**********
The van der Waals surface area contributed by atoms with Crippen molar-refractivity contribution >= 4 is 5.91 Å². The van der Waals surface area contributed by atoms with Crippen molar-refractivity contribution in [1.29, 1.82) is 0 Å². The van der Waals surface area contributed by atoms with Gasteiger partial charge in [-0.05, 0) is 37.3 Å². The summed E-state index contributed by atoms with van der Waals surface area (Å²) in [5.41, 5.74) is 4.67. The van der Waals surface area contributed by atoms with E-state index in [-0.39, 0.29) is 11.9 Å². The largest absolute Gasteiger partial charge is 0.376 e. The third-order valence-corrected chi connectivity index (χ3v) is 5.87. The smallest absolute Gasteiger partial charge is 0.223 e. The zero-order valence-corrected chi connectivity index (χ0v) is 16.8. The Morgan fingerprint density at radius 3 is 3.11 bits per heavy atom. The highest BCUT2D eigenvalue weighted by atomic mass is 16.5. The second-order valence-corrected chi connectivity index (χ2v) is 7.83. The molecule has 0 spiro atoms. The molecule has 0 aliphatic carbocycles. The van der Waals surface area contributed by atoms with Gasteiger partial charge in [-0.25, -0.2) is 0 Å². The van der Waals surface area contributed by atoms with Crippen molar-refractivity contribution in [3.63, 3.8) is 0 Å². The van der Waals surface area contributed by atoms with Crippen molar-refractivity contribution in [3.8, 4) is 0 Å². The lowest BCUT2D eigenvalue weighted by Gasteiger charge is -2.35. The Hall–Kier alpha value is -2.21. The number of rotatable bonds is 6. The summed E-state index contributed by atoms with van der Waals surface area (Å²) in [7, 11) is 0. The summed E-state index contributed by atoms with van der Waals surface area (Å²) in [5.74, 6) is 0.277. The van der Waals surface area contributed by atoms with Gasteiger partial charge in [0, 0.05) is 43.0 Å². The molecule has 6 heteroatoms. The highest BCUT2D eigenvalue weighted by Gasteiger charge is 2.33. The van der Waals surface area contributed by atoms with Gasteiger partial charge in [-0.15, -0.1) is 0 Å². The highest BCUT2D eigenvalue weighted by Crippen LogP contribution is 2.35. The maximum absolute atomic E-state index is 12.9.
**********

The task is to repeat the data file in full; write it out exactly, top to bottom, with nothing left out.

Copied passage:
The van der Waals surface area contributed by atoms with Crippen molar-refractivity contribution >= 4 is 5.91 Å². The van der Waals surface area contributed by atoms with Crippen molar-refractivity contribution in [1.29, 1.82) is 0 Å². The van der Waals surface area contributed by atoms with Gasteiger partial charge in [-0.05, 0) is 37.3 Å². The summed E-state index contributed by atoms with van der Waals surface area (Å²) in [5.41, 5.74) is 4.67. The van der Waals surface area contributed by atoms with E-state index in [-0.39, 0.29) is 11.9 Å². The largest absolute Gasteiger partial charge is 0.376 e. The third-order valence-corrected chi connectivity index (χ3v) is 5.87. The smallest absolute Gasteiger partial charge is 0.223 e. The zero-order valence-corrected chi connectivity index (χ0v) is 16.8. The Morgan fingerprint density at radius 3 is 3.11 bits per heavy atom. The highest BCUT2D eigenvalue weighted by atomic mass is 16.5. The second-order valence-corrected chi connectivity index (χ2v) is 7.83. The molecule has 0 spiro atoms. The molecule has 0 aliphatic carbocycles. The van der Waals surface area contributed by atoms with Gasteiger partial charge in [-0.25, -0.2) is 0 Å². The van der Waals surface area contributed by atoms with Crippen molar-refractivity contribution in [3.63, 3.8) is 0 Å². The van der Waals surface area contributed by atoms with Crippen molar-refractivity contribution in [3.8, 4) is 0 Å². The lowest BCUT2D eigenvalue weighted by Gasteiger charge is -2.35. The Hall–Kier alpha value is -2.21. The number of rotatable bonds is 6. The summed E-state index contributed by atoms with van der Waals surface area (Å²) in [7, 11) is 0. The summed E-state index contributed by atoms with van der Waals surface area (Å²) in [5.74, 6) is 0.277. The van der Waals surface area contributed by atoms with Gasteiger partial charge in [0, 0.05) is 43.0 Å². The molecule has 6 heteroatoms. The highest BCUT2D eigenvalue weighted by Gasteiger charge is 2.33. The van der Waals surface area contributed by atoms with Gasteiger partial charge in [-0.15, -0.1) is 0 Å². The highest BCUT2D eigenvalue weighted by Crippen LogP contribution is 2.35. The maximum absolute atomic E-state index is 12.9.